IMO, I think that's why this country was founded as a Republic and not a Democracy, as often stated. In a Republic, the law is supreme, even when it sides with only 1% or less of the population. As stated, Democracy is, IMO, a form of mob rule; 50.1% tell the rest what to do. Thus, is highly unstable, as opinions shift. We only have to look as far as the routine shift in the fortunes of the political parties to see it. The Constitution is intended to provide the framework for the values, limits, and laws of the US. By limiting what Congress and the Executive can do, Constitution limits our worse natures in a Democracy to legislatively force opinion or punish those that disagree with us. IMO, if the SCOTUS adheres to the strict construction interpretation of the Constitution, where the Constitution means what it says in the appropriate context under which it was ratified , and the SCOTUS takes a similar approach to laws passed at the Federal, State, and local level, we have a stable basis upon which to rely. The population, through Congress, could only pass laws that were consistent within original intent of the Constitution. I believe the Constitution shows amazing thoughtfulness and forethought, especially considering its age.

    So, when we discuss resolving disputes, IMO, there needs to be a firm foundation upon which decisions are made (laws) to remove as much "disputable ground" as possible, and the judicial system must faithfully interpret the law as written so as to avoid such things as judge, jury, or jurisdiction shopping.
     
  6. Aug 17, 2012 #5

    chiro

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    Science Advisor

    You might be interested to see how not only the chain of command works for dispute resolution (from the lowest levels of outside arbitraters to the highest levels of court) but also how the whole lobbying/challenge protocols are formulated and work in practice.

    ThinkToday makes great points especially about the mob rule statement and personally this decentralization of power is what makes the constitution such an important document not only for the US, but world-wide. I'm not saying its perfect, but the idea of getting rid of the potential centralization of power that came with certain structures of government was something that the writers of the relevant documents were all too aware of.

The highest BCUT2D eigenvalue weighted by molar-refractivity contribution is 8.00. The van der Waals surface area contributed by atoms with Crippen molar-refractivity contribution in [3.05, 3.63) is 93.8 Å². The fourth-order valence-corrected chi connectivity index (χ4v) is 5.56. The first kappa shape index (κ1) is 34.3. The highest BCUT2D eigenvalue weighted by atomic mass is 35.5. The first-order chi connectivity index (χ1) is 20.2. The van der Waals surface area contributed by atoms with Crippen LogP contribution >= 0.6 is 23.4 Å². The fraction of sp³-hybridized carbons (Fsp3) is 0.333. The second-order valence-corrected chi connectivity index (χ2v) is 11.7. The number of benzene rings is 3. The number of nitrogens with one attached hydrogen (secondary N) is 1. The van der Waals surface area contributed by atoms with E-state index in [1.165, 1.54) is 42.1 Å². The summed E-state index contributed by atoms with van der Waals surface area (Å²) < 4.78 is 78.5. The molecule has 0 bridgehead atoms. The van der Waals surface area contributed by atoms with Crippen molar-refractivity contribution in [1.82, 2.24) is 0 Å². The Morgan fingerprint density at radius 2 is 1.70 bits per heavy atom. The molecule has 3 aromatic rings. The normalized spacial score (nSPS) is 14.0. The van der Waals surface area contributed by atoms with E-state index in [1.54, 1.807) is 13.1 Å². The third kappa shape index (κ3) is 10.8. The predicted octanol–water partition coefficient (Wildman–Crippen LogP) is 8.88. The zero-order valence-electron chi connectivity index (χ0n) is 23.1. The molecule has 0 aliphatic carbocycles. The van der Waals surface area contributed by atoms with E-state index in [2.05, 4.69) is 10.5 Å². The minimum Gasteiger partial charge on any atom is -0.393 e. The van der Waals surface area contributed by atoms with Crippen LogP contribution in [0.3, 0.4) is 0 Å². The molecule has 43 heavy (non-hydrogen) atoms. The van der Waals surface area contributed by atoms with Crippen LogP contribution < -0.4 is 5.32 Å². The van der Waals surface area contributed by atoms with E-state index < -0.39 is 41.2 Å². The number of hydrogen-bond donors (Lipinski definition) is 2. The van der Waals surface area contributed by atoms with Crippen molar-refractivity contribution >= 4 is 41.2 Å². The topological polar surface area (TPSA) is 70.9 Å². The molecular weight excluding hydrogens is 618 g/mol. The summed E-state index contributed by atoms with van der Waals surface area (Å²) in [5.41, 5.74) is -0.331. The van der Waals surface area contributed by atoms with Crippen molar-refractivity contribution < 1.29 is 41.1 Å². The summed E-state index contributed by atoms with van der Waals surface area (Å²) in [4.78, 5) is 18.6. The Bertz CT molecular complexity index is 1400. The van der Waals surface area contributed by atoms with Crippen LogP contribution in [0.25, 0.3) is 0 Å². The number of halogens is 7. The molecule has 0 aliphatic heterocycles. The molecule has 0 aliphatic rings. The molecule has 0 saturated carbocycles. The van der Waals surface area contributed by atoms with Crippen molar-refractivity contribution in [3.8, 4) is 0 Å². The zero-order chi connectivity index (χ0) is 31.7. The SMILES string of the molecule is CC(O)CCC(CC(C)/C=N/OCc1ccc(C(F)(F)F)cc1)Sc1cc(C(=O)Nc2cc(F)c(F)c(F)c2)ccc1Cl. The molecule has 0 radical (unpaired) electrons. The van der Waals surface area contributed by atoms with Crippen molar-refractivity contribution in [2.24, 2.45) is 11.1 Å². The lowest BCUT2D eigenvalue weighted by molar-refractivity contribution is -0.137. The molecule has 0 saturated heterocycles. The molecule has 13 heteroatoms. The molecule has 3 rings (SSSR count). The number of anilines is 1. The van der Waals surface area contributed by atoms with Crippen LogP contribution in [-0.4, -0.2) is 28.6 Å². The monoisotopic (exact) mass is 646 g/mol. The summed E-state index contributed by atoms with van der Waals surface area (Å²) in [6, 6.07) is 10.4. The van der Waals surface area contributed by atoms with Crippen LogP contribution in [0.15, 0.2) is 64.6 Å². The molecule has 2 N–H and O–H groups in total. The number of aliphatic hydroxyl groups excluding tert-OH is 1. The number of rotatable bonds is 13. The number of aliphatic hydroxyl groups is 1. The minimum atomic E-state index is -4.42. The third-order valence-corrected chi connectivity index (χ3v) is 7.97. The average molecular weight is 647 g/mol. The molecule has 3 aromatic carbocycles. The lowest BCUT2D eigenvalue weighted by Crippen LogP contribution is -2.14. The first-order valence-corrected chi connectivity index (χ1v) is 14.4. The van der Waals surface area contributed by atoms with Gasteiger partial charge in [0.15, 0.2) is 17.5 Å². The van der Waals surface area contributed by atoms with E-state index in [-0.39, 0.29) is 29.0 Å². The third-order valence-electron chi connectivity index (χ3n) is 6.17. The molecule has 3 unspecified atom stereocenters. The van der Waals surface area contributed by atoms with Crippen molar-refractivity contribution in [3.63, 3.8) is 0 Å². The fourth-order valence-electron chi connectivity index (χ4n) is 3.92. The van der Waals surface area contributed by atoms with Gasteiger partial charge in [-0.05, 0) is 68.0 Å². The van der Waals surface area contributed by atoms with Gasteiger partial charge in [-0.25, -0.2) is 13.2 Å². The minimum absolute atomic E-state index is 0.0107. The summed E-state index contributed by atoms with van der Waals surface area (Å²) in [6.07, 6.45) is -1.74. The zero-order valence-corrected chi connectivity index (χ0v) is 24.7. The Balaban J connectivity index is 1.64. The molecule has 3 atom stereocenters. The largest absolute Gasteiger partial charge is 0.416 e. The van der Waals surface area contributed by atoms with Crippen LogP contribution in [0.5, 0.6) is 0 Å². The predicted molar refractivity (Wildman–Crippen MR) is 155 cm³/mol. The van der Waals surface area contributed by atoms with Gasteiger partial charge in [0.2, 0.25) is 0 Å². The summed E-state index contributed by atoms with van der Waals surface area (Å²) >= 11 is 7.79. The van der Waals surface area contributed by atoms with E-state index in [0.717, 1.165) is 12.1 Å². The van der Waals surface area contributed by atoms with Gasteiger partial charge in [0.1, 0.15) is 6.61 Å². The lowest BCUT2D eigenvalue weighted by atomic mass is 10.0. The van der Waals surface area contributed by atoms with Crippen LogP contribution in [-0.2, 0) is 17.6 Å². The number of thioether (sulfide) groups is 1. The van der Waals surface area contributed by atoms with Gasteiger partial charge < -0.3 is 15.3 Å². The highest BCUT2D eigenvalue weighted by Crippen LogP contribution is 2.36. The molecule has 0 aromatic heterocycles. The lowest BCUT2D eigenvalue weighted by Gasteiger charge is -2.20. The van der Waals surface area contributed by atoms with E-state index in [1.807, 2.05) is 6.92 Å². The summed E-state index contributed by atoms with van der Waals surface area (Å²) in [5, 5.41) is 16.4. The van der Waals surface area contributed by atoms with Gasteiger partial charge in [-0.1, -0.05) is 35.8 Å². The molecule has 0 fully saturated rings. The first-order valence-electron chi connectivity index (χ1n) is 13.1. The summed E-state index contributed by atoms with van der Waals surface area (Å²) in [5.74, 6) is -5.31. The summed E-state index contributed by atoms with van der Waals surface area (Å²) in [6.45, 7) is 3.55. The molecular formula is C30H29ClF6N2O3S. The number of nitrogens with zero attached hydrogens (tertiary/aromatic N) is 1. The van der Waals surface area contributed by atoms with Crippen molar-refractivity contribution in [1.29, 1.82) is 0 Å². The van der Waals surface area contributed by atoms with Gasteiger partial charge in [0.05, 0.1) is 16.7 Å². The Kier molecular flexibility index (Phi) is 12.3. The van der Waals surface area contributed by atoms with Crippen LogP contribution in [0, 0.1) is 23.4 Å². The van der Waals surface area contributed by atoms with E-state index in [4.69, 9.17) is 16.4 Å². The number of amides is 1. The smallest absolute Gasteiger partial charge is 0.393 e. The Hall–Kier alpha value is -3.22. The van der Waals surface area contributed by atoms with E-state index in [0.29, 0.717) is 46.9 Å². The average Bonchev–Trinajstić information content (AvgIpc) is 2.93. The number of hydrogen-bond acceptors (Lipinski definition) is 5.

More specifically you should look at sovereignty, consent, and jurisdiction regarding any particular thing: when you give consent whether implied or not to another party and when they have jurisdiction, then basically what you have done is given them the right and power to exercise those rights.

    A lot of people aren't aware that they do this all the time and a lot of it is implicit: the thinking is that if you don't demonstrate to be someone is able to independently think and challenge such as an assertion of consent or transfer of jurisdiction, then you implicitly give that jursidiction over.

    These ideas of consent, sovereignty (and ownership), and jursidiction are the most important aspects of the law and most people give away little bits of piece by piece when they enter into contracts, register themselves in various ways, and do other similar things.

    You might want to check out the conditions of what registration does to your rights in the context of a political voter registration and realize what this thing is in the context of a commercial attribute.

    Also if you are super interested, get a good resource on the "law of the sea" and understand how transactions are done on the water (which is an open area completely distinct from the land).

    You might be shocked to find out what registration does implicitly with regard to the above attributes.